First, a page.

In the present invention, the means in the dehumidifying zone H for bringing the hygroscopic solution and the air to be dehumidified into intimate contact with each other comprises the exterior surface of a bank of relatively tall and laterally narrow tunnels 33 which extend through and beyond the dehumidifying zone I l in a horizontal direction, the tunnels being arranged in spaced relation to provide air passages 34 therebetween for the air to be dehumidified. In Fig. 3, the vertical arrows 29 indicate the current of air flowing through the casing l0. As will be readily understood from Fig. 2, the hygroscopic solution from the spray means 2!] spreads over the exterior surface of the tunnels and eventually drips into the tank [6. The passage through the tunnels is indicated at 35.

As previously indicated, the absorption of moisture by the hygroscopic solution is accompanied by a rise in temperature of the solution with consequent decrease in its moisture-absorbing capacity and heretofore it has been common practice to remove this heat of moisture absorption by indirect heat exchange with cold water flowing through a heat exchanger whose exterior prgyides an extended surface. for'filmshof the. hygroscopic solution, it being apparent that this method of heat exchange presupposes an exterior source of;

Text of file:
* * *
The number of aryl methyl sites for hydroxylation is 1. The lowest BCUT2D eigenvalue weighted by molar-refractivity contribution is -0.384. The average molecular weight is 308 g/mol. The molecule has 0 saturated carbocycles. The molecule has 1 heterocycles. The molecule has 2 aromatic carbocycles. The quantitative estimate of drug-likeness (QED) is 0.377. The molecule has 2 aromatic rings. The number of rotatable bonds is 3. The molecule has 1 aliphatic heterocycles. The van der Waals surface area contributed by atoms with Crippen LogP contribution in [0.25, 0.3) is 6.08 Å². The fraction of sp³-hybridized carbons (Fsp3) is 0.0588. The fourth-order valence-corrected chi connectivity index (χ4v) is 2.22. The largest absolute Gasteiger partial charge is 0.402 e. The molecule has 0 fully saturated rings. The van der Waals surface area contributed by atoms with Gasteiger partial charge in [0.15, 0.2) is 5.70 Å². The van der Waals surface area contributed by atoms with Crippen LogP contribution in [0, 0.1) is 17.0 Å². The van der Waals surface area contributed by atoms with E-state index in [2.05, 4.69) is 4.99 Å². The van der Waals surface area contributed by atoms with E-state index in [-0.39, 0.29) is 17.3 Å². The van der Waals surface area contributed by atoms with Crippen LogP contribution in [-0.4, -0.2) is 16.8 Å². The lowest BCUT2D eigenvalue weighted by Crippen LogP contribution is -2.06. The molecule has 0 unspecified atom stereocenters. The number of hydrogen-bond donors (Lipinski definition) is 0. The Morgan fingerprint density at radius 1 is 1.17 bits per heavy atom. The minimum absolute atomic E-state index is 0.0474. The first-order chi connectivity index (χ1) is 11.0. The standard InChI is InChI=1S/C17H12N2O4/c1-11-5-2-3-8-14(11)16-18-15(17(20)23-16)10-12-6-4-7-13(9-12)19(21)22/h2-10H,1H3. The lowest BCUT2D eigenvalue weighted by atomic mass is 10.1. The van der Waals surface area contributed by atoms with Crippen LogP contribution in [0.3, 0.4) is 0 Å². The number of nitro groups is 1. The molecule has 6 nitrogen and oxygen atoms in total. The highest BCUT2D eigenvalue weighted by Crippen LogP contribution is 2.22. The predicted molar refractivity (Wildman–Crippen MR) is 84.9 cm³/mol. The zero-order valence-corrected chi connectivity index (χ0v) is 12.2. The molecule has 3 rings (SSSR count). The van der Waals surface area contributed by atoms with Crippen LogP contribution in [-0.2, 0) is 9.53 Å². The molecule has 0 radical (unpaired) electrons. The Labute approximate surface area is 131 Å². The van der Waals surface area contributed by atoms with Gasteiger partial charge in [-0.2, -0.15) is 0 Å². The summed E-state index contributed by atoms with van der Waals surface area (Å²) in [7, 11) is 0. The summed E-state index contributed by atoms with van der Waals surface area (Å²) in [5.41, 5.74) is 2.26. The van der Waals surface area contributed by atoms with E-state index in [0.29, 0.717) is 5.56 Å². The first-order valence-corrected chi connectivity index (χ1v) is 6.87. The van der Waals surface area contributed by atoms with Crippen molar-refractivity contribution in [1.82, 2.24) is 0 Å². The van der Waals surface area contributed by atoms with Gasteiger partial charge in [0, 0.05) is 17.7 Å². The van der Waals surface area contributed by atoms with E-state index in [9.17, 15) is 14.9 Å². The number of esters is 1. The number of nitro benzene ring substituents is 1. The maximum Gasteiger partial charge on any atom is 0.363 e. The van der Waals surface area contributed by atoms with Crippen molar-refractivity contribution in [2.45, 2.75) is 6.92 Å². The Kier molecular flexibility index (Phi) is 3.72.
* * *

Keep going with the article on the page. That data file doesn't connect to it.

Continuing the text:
supply of cold water. In the presentinyention a high velocity current of air from the outside at- :mosphere is passed through the tunnekpassages 35 for a purpose presentlyappearing;rThis tour Irent of air through the tunnels is produced by a centrifugal blower 36 whose suctio ngside ,is nected by a duct 31 with one end of the bank of tunnels. indicate the current ofr air as coming from the t nn -p ss e 5 PifiQgNfiY-JEOJH? suc io siee f r bw 1 e we ges. rz m ut'srde. atmospher .to the,- inlet: side, oetn .n soi ii l re tadnct 41 e tend n f om e pr 1'- 1 iii; u 'ha i tlie present invention, filins ofv water are applied to the m le all surface of the; tunnels 3- ttQ -fl p nd t a th ailm t 1 ei vth usn h mafia-sanity cool water partial evaporafiipn thereof whereby to maintain the films of -2110s ic 'so'l on the exterior wall surface 6 the tuririejl r avamogi vby transfer of heat from said solution to the films of water byway of e' rtii'riiiel w alls as ll-now; be readily under: side liuinvapo t t k 55 l b-W i h ,ma wat s ded by a i e i i ema 41 su p an .h 't L t, ttling valve controlled by a float 4 4 in w lqyt maintain atconstant level f {gate the tank Ti'ieyratenfi om the tank 42 "'n fi d Q,5l, I l/', I1;1ans 4 leach tunnel a' pipeline 46 having a pump 41 for that sure side of the blower 36 conducts the L a ex la a ion it liba seen ention proyides a v, r e1,ati.ve1y .ms hgd (and. apparatus for. ins of hygroscopic solution in J ipg zorre relatively cool without 5 655 95 ve' us pf cooling water and without il l g 'ge 1 irol l ie lmeen rquts d 0f t rig ill forthe evaporative cooling of the water L -.,Z ar ati l i e n a ell a pted for use in homes where i 1 .a r 2' What is claimed as new is: